Mother Suing for ‘Wrongful Birth’

News: Life and Family
by Rodney Pelletier  •  •  February 4, 2016   

Montana woman claims she would have aborted her child if she had known she had cystic fibrosis

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BOZEMAN, Mont. ( - A Montana woman is suing for $14.5 million for "wrongful birth."

Kerrie Evans has filed a lawsuit against a clinic, her doctor and a nurse practitioner for malpractice by not diagnosing her child in utero for cystic fibrosis in 2011. She claims that had she known her child had the disease, she would have aborted her.

The little girl is now six years old and requires constant care — costing over $300,000 per year. She claims her daughter is the "love of [her] life," and $10 million from the lawsuit would be used for the girl's medical and psychological care.

The lawsuit claims the plaintiffs violated standard of care by not screening for cystic fibrosis. The defendants, however, claim Evans specifically requested and received screening for Down's syndrome but never brought up cystic fibrosis. Moreover, the plaintiffs argue that screening for cystic fibrosis is not considered standard. They are also rejecting the claim of malpractice because they did not cause Evan's child to have cystic fibrosis.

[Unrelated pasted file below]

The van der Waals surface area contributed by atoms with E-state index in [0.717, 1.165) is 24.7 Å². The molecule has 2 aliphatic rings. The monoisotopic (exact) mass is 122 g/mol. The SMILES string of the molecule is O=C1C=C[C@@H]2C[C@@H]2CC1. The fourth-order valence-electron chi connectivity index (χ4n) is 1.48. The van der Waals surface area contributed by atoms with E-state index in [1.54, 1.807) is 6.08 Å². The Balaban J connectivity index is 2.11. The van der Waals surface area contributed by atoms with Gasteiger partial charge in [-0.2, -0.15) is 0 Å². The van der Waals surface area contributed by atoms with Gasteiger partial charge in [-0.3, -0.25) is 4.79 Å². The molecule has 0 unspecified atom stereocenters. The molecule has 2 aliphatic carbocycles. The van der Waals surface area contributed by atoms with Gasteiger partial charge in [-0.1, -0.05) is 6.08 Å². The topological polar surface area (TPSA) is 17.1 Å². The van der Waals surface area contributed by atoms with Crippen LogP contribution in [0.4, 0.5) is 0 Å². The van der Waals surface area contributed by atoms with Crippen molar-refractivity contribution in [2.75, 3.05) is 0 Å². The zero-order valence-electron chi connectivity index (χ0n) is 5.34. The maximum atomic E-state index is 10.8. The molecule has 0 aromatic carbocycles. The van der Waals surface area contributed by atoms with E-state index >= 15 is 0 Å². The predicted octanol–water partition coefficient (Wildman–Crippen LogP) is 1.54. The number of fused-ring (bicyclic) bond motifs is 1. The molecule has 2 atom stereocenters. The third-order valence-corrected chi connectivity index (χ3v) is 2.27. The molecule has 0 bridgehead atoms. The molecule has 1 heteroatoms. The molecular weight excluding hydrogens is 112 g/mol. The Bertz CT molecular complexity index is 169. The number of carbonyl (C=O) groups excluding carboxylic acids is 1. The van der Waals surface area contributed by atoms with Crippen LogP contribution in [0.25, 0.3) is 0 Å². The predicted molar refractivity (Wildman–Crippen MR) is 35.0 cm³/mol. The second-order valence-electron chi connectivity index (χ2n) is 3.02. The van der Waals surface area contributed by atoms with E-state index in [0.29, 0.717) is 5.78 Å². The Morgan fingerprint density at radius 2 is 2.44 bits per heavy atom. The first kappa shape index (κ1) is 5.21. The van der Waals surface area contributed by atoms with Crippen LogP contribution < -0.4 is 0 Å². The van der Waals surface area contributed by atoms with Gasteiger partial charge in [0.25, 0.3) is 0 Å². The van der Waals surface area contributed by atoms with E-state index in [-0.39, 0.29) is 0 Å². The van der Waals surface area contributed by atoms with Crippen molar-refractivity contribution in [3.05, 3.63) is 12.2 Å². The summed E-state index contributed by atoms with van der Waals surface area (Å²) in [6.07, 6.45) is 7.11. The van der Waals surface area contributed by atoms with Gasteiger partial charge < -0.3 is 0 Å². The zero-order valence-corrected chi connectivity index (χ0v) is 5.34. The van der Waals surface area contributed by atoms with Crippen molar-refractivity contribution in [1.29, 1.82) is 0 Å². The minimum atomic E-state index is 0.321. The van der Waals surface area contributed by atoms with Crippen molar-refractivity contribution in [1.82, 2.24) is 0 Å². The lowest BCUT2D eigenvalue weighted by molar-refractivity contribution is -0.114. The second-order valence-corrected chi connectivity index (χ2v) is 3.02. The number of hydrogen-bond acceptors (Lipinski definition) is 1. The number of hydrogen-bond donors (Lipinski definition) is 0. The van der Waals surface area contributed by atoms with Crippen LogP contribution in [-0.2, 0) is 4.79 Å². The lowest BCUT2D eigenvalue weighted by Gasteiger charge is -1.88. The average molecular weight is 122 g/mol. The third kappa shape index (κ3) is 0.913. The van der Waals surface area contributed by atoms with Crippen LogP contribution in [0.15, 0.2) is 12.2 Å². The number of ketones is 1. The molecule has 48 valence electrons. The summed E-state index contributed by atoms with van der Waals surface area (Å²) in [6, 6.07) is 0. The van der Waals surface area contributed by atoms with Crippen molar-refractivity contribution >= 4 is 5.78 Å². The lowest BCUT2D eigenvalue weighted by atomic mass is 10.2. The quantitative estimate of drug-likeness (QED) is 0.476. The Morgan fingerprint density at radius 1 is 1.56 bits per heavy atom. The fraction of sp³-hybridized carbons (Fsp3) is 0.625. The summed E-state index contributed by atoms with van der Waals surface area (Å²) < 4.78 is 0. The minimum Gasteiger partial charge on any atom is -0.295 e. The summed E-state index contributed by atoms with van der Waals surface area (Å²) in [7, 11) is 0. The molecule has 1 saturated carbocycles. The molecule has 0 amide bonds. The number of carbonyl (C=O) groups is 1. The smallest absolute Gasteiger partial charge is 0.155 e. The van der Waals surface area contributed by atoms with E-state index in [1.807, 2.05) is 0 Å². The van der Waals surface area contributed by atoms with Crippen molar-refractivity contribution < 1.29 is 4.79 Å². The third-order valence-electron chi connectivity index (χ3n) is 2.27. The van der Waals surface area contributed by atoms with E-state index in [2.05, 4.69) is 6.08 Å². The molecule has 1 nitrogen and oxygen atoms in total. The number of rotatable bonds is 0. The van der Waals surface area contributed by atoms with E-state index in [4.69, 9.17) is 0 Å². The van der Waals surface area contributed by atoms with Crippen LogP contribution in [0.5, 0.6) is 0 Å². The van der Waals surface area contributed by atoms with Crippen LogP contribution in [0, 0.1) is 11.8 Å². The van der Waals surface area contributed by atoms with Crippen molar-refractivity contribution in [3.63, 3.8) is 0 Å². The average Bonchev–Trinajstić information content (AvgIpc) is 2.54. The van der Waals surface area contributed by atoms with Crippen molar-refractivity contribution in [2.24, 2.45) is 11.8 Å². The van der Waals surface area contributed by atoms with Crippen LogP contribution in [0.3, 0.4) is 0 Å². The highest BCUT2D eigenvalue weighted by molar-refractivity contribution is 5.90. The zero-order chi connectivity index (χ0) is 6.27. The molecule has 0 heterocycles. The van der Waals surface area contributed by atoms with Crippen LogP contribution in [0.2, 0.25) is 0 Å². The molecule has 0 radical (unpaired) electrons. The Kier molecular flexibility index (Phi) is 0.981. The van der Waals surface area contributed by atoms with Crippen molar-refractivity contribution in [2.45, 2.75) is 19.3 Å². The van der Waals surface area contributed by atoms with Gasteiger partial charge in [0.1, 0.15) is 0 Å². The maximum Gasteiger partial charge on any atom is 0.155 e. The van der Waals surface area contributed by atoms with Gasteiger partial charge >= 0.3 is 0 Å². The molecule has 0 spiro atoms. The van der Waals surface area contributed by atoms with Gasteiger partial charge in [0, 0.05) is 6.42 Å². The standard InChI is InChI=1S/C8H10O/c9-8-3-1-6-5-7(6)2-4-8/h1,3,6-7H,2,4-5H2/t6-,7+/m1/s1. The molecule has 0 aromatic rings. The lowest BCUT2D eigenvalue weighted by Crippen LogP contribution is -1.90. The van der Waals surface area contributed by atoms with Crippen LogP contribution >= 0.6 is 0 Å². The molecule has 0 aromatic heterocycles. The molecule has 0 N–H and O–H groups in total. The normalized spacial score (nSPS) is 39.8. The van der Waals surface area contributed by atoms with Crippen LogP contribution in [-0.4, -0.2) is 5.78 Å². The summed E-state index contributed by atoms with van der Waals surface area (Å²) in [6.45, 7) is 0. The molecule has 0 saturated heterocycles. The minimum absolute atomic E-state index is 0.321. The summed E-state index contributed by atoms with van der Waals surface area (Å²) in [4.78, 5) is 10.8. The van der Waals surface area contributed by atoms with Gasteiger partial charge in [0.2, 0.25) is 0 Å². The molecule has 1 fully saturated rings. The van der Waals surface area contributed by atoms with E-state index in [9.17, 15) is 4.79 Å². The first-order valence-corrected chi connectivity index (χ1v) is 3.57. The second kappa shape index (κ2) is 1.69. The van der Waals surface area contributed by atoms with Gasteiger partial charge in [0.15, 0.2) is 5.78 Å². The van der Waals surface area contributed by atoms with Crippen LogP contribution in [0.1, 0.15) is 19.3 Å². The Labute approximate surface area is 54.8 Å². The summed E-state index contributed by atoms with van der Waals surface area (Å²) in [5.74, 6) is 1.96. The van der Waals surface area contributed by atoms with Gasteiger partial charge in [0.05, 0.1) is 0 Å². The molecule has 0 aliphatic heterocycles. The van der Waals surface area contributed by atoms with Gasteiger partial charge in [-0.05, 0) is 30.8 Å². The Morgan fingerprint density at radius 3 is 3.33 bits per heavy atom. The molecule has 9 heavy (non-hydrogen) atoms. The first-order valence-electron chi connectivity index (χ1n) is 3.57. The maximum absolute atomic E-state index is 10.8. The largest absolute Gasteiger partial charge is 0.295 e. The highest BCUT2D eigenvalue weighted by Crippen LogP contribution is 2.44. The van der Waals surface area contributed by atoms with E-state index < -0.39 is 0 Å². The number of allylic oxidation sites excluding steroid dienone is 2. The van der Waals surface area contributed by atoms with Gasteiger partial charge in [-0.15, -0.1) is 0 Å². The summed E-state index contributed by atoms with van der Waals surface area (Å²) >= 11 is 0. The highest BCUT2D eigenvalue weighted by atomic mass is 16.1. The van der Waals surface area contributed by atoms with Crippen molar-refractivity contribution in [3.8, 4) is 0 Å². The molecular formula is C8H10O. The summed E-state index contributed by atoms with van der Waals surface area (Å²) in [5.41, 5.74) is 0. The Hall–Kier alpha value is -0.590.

Montana state law does not recognize "wrongful birth" as a legitimate cause for litigation. The judge has refused to dismiss the case, as the plaintiffs have requested, but he's also chided Evans for using the term "wrongful birth," calling it inflammatory and misleading.

Abortions for children with genetic problems has been increasing in the last 10 years. The highest number of eugenic abortions are on children with genetic abnormalities. Between 80 and 90 percent of children with Down's syndrome are aborted.


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